Tuesday, April 8, 2014

Lent Day 30: Cut up your running shoes

We were bemused by the students' Twitter storm last week when we spoke in chapel. "We want to have that kind of a marriage," they tweeted while W and I were preaching together.

Well, you guys, in that case, cut up your running shoes and hunker down for the grit and grace that is marriage. It's a huge effort to earn anything worthwhile in the long run. There are days and months - years even, if you're as stubborn and resistant to change as we've been - when you'll wake up and wonder, "Who is this awful person in my bed?" (and it won't necessarily be your spouse; it may be you.)

Reading the story of Jesus' last weeks among us, I wonder how many times he tied himself to his mission. How many times did he feel like disappearing to where no one knew him? How many times did he long for an escape from the cross? If he was tempted in every way as we are (Hebrews 4:15), he must have thought about alternatives to the hideous death ahead.

I don't know why we have to suffer. I have an ongoing, internal resistance to the idea of suffering. I hate when our kids are ill, when we have a financial crunch, and when friends are in trouble. I hate the beastly takeover of cancer, the violence of robbery and murder, and the neglect of orphans, widows, and the poor.

But suffer we do. My mom used to say, "You look in anyone else's window and you don't want to live there. The cross is shaped for our own backs."

God, whose son Jesus bore all the suffering of the world on the cross of Calvary, allows human life to go on around us. We can identify with his suffering. His gift of free will means people make choices that hurt them and us. We make decisions with terrible consequences for ourselves and others.

Through it all, over and under it all, are everlasting arms of kindness and love. Our debt of sin and our illnesses were carried to the cross. Paid. Done. I've just finished reading Revelation (the last book of the Bible, with it's 101 things that I don't understand). What resonates and what thrill me is this: our great and wonderful God is in control. We do have a vile and vicious enemy. And we will choose whom to serve. The outcome is ours to determine: we gain life for bowing our knee to God and banishment from all that is good if we refuse.

In the end of the Bible, we read how God prepares a city for his people, It is so stunning that it is lit by his glory. The river of life sparkles through it. The leaves on the trees provide medicine and nourishment. Nothing broken comes into the city: all is wholeness, Presence, and well-being. Tears are wiped away and the pain of human existence is only a memory.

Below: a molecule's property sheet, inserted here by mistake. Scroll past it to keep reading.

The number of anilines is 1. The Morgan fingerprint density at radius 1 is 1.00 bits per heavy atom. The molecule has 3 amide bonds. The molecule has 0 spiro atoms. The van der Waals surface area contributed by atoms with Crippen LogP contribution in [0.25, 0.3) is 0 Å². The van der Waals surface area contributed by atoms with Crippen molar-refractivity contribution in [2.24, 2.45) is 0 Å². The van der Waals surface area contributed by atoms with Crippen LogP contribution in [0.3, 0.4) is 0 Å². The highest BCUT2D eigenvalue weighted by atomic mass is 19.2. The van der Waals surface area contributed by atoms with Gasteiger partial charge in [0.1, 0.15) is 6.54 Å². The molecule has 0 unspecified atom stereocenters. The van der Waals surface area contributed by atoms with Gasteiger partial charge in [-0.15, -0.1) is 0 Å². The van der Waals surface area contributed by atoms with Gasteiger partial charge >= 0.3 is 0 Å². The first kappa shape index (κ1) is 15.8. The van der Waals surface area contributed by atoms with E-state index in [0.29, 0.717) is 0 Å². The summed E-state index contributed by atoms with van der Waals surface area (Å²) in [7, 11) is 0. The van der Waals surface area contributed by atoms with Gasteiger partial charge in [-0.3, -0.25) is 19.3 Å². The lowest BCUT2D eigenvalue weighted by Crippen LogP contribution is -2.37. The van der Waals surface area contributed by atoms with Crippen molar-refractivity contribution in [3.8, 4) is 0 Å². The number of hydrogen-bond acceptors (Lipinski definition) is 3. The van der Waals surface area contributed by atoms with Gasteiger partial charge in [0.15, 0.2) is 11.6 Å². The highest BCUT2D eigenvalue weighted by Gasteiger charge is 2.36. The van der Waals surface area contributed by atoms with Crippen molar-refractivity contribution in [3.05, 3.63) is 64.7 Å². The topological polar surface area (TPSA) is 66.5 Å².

How is this possible? It's because Jesus persevered. He stuck it out. Knowing the betrayal of his best friends, he ate with them and washed their feet. He cared for his mother from the cross, choosing a trustworthy friend as her provider. His heart broke with the weight of our sins and suffering - but he willingly agonized to win our freedom and joy.

I don't get God's plan and that's ok. "The servant is not greater than the Master," Jesus warned. "I'm suffering, but you will suffer too." Times will be tough and people will hate and revile us. They may malign and torture us. That's when the cross may hurt our backs.

But I've cut up my running shoes. I'm waiting for the salvation of God. That's what followers of Jesus do. We look to Jesus, the author and finisher of our faith, for stamina and strength. He said, "Greater things than these will you do," speaking of miracles and overcoming challenges.

Where do you need God's help today? What is weighing you down or hurting you - a person, a circumstance, an illness, a special need?

Every provision has been made to get you through. Take off those sneakers, stand your ground, and call on the name of the Lord. The host of heaven will surround you. God's wisdom and mercy will make a way where there is no [human] way. Thanks be to God.

Read more:
 *Israel, you are my servant, I have chosen you and not cast you off. Isaiah 41:9 ESV

*Rejoice with Jerusalem, and be glad for her, all you who love her! Rejoice with her in joy, all you who mourn over her. Isaiah 66:10 ESV

*You did not choose me but I chose you. And I appointed you to go and bear fruit, fruit that will last. John 15:16 ESV

*Oh, the depth of the riches of the wisdom and knowledge of God! How unsearchable his judgments, and his paths beyond tracing out! "Who has known the mind of the Lord? Or who has been his counselor? Who has ever given to God, that God should repay them?" For from him and through him and for him are all things. To him be the glory forever! Amen. Romans 11:33-36 NIV

*Paul wrote: I thank my God every time I remember you, constantly praying with joy in every one of my prayers for all of you. Philippians 1:3-4 ESV

Moravian Church: Ever-living God, it is so easy for us to say that we chose you. Forgive us, for we know that you chose us for a purpose—to bring the love of God in Christ Jesus to all we meet. May our endeavors be pleasing in your sight.

God, we thank you for the joy you bring into our lives. May we, like Paul, rejoice always in all circumstances and in all things. May our joy be a reflection to others of our love toward you. Amen.

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